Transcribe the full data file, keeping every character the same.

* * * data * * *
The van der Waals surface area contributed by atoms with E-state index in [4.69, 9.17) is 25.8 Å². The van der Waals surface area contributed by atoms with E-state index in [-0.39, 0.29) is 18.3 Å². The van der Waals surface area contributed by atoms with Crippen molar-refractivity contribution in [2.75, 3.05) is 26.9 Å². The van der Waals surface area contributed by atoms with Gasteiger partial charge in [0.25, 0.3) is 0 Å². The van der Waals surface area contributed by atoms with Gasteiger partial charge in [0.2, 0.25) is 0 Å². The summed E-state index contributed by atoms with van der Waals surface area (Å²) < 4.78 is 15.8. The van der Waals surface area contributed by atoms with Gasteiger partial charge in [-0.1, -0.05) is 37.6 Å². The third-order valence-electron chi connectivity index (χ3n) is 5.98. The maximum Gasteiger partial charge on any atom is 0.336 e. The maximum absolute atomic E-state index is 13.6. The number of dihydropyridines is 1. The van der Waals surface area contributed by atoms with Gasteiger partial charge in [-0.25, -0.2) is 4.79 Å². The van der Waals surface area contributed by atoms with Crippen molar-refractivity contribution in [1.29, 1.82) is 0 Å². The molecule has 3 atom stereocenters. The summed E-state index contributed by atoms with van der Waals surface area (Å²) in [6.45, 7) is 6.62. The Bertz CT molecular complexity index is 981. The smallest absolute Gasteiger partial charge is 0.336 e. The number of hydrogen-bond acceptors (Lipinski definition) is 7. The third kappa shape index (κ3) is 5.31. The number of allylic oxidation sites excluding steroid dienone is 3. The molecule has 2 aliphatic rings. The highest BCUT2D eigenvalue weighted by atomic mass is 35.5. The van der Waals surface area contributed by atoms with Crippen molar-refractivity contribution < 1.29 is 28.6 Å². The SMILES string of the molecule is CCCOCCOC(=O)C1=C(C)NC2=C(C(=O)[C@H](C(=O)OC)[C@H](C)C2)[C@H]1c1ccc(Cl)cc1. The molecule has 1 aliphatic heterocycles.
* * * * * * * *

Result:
The van der Waals surface area contributed by atoms with E-state index in [4.69, 9.17) is 25.8 Å². The van der Waals surface area contributed by atoms with E-state index in [-0.39, 0.29) is 18.3 Å². The van der Waals surface area contributed by atoms with Crippen molar-refractivity contribution in [2.75, 3.05) is 26.9 Å². The van der Waals surface area contributed by atoms with Gasteiger partial charge in [0.25, 0.3) is 0 Å². The van der Waals surface area contributed by atoms with Gasteiger partial charge in [0.2, 0.25) is 0 Å². The summed E-state index contributed by atoms with van der Waals surface area (Å²) < 4.78 is 15.8. The van der Waals surface area contributed by atoms with Gasteiger partial charge in [-0.1, -0.05) is 37.6 Å². The third-order valence-electron chi connectivity index (χ3n) is 5.98. The maximum Gasteiger partial charge on any atom is 0.336 e. The maximum absolute atomic E-state index is 13.6. The number of dihydropyridines is 1. The van der Waals surface area contributed by atoms with Gasteiger partial charge in [-0.25, -0.2) is 4.79 Å². The van der Waals surface area contributed by atoms with Crippen molar-refractivity contribution in [1.29, 1.82) is 0 Å². The molecule has 3 atom stereocenters. The summed E-state index contributed by atoms with van der Waals surface area (Å²) in [6.45, 7) is 6.62. The Bertz CT molecular complexity index is 981. The smallest absolute Gasteiger partial charge is 0.336 e. The number of hydrogen-bond acceptors (Lipinski definition) is 7. The third kappa shape index (κ3) is 5.31. The number of allylic oxidation sites excluding steroid dienone is 3. The molecule has 2 aliphatic rings. The highest BCUT2D eigenvalue weighted by atomic mass is 35.5. The van der Waals surface area contributed by atoms with Crippen molar-refractivity contribution < 1.29 is 28.6 Å². The SMILES string of the molecule is CCCOCCOC(=O)C1=C(C)NC2=C(C(=O)[C@H](C(=O)OC)[C@H](C)C2)[C@H]1c1ccc(Cl)cc1. The molecule has 1 aliphatic heterocycles.